Sunday, 8 August 2010

Software Architecture

Having used the Cairngorm framework with ActionScript, I am beginning to question the overhead that they introduce. In preparation for assisting with a course that taught Spring and Hibernate, I implemented a Spring example and concluded that it also adds overhead in terms of maintenance and operations.

A common feature with model-view-controller frameworks is the use of a controller to distribute to commands or actions. The coding examples for Java often use a common action listener that then has to determine who should process the request. In both Flex / ActionScript and Java, it is possible to write the event to call the handler or action listener for that event, that is to rely on the controller or dispatcher in the interface code. The problem is that this is seen as hard wiring so framework designers look for a way to disconnect events from actions. In the case of controllers, this is seems to be done by introducing another dispatch mechanism instead of finding a way to inject into the view the dependencies. With Spring, it is injecting URLs or servlets into web pages. Why is there a desire to inject a single entry point controller that then has to redispatch the request through some decision process? The dispatch mechanism, already exists and we should make use of it.

A second issue is what I regard as configuration complexity. With Cairngorm when a command was added multiple places had to be updated. Looking at Spring and Hibernate, there seems to be the class files and at least one XML file. Actually with Hibernate, there were other changes in the Java code to tell Hibernate to use the class as well as the logic for doing the update. The Spring examples also seem to have these multiple place updates. The use of annotations can reduce this further. In the case of Hibernate, the annotations in the class file may be all that is required, Spring is also moving to annotations but I suspect that for dependency injection, there still needs to be some configuration file.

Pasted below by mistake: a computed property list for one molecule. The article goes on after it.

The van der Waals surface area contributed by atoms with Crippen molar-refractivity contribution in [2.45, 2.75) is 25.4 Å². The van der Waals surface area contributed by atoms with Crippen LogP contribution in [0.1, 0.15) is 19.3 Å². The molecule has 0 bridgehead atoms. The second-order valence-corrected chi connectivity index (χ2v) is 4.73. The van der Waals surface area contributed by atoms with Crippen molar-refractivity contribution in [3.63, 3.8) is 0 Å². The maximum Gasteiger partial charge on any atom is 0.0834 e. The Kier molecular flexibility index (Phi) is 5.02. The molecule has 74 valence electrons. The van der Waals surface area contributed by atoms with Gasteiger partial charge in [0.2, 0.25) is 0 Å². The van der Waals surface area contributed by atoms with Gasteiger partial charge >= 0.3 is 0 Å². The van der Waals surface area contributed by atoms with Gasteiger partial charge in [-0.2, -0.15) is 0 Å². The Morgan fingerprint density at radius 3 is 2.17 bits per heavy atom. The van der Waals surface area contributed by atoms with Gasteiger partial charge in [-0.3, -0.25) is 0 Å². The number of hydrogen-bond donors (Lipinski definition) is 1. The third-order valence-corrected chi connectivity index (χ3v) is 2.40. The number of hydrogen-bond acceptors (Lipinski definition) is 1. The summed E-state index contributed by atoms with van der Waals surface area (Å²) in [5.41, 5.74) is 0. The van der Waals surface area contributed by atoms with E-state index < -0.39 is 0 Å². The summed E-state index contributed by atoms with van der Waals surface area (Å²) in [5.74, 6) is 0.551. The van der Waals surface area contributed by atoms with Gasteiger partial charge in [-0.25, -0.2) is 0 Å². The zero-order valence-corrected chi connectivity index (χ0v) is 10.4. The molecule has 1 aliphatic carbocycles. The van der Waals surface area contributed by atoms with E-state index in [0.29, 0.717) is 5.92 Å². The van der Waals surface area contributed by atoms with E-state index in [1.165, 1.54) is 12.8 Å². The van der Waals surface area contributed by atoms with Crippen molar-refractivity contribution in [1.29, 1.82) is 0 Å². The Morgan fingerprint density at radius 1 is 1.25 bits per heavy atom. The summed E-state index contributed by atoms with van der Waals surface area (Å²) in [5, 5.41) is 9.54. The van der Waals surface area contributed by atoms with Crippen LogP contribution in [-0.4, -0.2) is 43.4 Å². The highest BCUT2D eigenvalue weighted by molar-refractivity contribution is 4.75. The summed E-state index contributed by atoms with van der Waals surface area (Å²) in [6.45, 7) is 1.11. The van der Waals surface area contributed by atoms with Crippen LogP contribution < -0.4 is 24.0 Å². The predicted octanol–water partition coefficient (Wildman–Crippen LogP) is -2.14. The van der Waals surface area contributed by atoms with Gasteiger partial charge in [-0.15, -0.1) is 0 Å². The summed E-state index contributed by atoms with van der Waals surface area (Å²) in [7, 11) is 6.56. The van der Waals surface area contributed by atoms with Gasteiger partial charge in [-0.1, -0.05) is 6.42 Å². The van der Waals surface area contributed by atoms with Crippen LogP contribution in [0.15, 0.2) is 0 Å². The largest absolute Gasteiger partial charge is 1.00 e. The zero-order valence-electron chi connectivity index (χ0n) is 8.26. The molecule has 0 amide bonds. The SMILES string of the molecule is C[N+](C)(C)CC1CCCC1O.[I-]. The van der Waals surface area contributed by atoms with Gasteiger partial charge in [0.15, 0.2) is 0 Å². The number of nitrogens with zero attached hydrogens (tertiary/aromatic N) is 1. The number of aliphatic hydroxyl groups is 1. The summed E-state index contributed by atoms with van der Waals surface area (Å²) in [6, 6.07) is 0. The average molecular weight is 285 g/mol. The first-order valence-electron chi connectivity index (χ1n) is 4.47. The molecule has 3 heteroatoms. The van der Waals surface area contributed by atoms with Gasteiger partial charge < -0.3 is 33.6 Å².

The frameworks trade off hard links for greater configuration maintenance. If the configuration can't be verified other than by executing the code then the gains are questionable. The programmer loses some of the syntactic verification.

Native objects uses an approach that doesn't build view objects or data access objects. The native objects framework uses the domain objects to build the user interface and the data access. Annotations are used to provide additional information to the native objects framework but the programmer focuses on domain issues rather than the surrounding technical issues. The interface or views have to match the standard views of the framework and this may make it unsuitable for some applications where a more graphical user interface is required.

If as in the case of native objects, there is a gain in terms of being easier to configure to achieve the same results then there are advantages to using a framework. However, the application needs to be able to fit the assumptions of the framework. I am not convinced that a framework necessarily leads to better reuse but it could lead to easier ability to replace objects with alternative solutions.

The final area where a framework might win is with the idea of liberated objects. CLISP has the function as the core unit. However, CLISP objects and functions can't exist outside the CLISP environment. Exploiting objects to enable wider integration of objects into other applications possibly even defining new relationships seems to be still beyond the scope of these frameworks.

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